A Ride to the Hobbit’s Village

The Branda de Santo António de Vale de Poldros is believed to date back to the Middle Ages. Its collection of small quirky stone buildings has earned it the nickname of aldeia dos Hobbits (Hobbit’s Village). It seemed like a perfect destination for an April motorcycle ride.

Branda de Santo António is located in the parish of Riba de Mouro, in the the municipality of Monção, and sits on the edge of the Peneda-Gerês National Park, in northern Portugal. As such, it takes roughly two hours to drive there from my home, the first hour on the Auto-Expressway and the rest on more enjoyable roads. The round trip covered 189 miles (304km).

The most enjoyable section of the ride is clearly the part that passes through the national park. As the road winds its way up to higher elevations, if offers beautiful views of the surrounding mountains and the valleys below. I was disappointed to see such a low water level in the reservoir below, as that does not bode well for the summer to come.

As I got close to my destination, I was thrilled to see a group of Garrano horses that was fairly close to the road. Of course, I stopped to take photos and was happy to see that three of the mares had young foals and another was heavily pregnant.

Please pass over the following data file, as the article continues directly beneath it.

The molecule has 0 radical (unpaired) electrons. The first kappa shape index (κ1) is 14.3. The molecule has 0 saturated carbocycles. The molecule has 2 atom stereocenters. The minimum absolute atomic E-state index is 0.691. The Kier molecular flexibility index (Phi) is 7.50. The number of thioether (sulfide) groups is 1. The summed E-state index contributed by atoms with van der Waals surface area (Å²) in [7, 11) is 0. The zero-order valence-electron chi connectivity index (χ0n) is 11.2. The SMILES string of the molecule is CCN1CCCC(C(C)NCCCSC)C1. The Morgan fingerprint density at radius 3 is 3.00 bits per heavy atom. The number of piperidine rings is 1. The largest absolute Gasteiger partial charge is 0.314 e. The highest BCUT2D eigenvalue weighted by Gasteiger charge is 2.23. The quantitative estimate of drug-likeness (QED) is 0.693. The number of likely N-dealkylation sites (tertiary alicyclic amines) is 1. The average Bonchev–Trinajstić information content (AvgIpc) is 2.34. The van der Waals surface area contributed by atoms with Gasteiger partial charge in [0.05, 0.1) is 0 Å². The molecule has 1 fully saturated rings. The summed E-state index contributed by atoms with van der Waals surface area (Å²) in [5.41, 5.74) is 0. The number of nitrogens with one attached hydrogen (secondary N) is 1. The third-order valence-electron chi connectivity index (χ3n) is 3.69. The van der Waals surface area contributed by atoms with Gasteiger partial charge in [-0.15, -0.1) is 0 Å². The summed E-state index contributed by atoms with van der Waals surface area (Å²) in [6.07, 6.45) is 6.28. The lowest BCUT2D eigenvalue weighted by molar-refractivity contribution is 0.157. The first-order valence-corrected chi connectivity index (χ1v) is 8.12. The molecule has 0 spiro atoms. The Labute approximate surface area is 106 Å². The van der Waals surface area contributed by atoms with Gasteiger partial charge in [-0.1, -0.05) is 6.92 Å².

Next up was the Branda de Santo António, accessed by a rough cobbled lane and sitting at an elevation of about 1,000 metres. Brandas were developed in the Middle Ages by the nomadic herders of the region, who were called brandeiros. In the warmer summer months, the herds would be taken up the mountain to graze. During these periods, the herders would live in brandas that they built using granite and schist that were readily available on the mountain.

These rudimentary buildings are called cardenhas. Often, they would comprise two levels, with the lower level used for housing the livestock whilst the herders slept in the upper level. This can be clearly seen in some of my photographs of the cardenhas. Other structures are more basic and only have a ground floor space within.

With the passage of time, the younger generations have mostly moved on from the pastoral practices of the past, so the cardenhas of Branda de Santo António de Vale de Poldros are no longer used for their original purpose. Some have been converted and the village includes a number of more modern houses that are used as summer homes. Fortunately, these remnants of the local history have been preserved for our enjoyment.

It was an enjoyable way to spend a Sunday afternoon in Spring and is recommended for anyone thinking about a day-trip from Porto/Gaia. There are also several marked hiking trails that pass through the village.

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